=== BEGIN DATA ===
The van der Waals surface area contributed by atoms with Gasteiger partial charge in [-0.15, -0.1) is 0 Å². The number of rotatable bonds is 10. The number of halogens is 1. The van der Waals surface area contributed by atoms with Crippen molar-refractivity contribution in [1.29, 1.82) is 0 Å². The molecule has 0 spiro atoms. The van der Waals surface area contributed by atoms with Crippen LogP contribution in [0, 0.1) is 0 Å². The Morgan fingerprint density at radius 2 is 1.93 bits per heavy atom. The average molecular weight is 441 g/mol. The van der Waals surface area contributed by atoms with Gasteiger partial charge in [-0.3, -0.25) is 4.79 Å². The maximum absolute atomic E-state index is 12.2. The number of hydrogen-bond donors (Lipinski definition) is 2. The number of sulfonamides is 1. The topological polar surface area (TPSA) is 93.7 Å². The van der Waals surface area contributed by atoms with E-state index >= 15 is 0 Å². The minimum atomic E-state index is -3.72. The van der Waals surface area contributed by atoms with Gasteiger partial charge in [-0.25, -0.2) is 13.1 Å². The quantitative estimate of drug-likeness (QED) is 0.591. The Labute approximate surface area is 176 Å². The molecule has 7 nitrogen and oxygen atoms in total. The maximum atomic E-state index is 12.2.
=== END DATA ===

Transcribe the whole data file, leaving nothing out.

The van der Waals surface area contributed by atoms with Gasteiger partial charge in [-0.15, -0.1) is 0 Å². The number of rotatable bonds is 10. The number of halogens is 1. The van der Waals surface area contributed by atoms with Crippen molar-refractivity contribution in [1.29, 1.82) is 0 Å². The molecule has 0 spiro atoms. The van der Waals surface area contributed by atoms with Crippen LogP contribution in [0, 0.1) is 0 Å². The Morgan fingerprint density at radius 2 is 1.93 bits per heavy atom. The average molecular weight is 441 g/mol. The van der Waals surface area contributed by atoms with Gasteiger partial charge in [-0.3, -0.25) is 4.79 Å². The maximum absolute atomic E-state index is 12.2. The number of hydrogen-bond donors (Lipinski definition) is 2. The number of sulfonamides is 1. The topological polar surface area (TPSA) is 93.7 Å². The van der Waals surface area contributed by atoms with E-state index >= 15 is 0 Å². The minimum atomic E-state index is -3.72. The van der Waals surface area contributed by atoms with Gasteiger partial charge in [-0.25, -0.2) is 13.1 Å². The quantitative estimate of drug-likeness (QED) is 0.591. The Labute approximate surface area is 176 Å². The molecule has 7 nitrogen and oxygen atoms in total. The maximum atomic E-state index is 12.2.